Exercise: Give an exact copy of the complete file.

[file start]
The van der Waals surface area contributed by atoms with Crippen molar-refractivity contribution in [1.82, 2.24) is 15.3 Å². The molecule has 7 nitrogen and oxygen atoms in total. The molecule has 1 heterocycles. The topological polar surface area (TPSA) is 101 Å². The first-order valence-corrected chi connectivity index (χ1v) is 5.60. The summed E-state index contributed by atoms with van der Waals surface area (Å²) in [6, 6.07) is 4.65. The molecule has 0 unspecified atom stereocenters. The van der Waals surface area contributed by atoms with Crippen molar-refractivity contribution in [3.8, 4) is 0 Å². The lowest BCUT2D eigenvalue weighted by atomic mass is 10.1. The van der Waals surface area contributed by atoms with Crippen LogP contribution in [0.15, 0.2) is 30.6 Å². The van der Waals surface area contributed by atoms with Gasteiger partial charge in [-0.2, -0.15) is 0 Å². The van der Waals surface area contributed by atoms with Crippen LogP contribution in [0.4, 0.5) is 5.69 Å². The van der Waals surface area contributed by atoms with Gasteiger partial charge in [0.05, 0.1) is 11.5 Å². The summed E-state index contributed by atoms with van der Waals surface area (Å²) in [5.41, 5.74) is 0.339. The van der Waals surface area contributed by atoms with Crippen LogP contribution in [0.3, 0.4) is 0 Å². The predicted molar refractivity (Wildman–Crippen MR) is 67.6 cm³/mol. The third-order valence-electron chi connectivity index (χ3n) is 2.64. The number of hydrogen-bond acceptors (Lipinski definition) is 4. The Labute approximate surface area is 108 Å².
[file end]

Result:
The van der Waals surface area contributed by atoms with Crippen molar-refractivity contribution in [1.82, 2.24) is 15.3 Å². The molecule has 7 nitrogen and oxygen atoms in total. The molecule has 1 heterocycles. The topological polar surface area (TPSA) is 101 Å². The first-order valence-corrected chi connectivity index (χ1v) is 5.60. The summed E-state index contributed by atoms with van der Waals surface area (Å²) in [6, 6.07) is 4.65. The molecule has 0 unspecified atom stereocenters. The van der Waals surface area contributed by atoms with Crippen molar-refractivity contribution in [3.8, 4) is 0 Å². The lowest BCUT2D eigenvalue weighted by atomic mass is 10.1. The van der Waals surface area contributed by atoms with Crippen LogP contribution in [0.15, 0.2) is 30.6 Å². The van der Waals surface area contributed by atoms with Gasteiger partial charge in [-0.2, -0.15) is 0 Å². The van der Waals surface area contributed by atoms with Crippen LogP contribution in [0.4, 0.5) is 5.69 Å². The van der Waals surface area contributed by atoms with Gasteiger partial charge in [0.05, 0.1) is 11.5 Å². The summed E-state index contributed by atoms with van der Waals surface area (Å²) in [5.41, 5.74) is 0.339. The van der Waals surface area contributed by atoms with Crippen LogP contribution in [0.3, 0.4) is 0 Å². The predicted molar refractivity (Wildman–Crippen MR) is 67.6 cm³/mol. The third-order valence-electron chi connectivity index (χ3n) is 2.64. The number of hydrogen-bond acceptors (Lipinski definition) is 4. The Labute approximate surface area is 108 Å².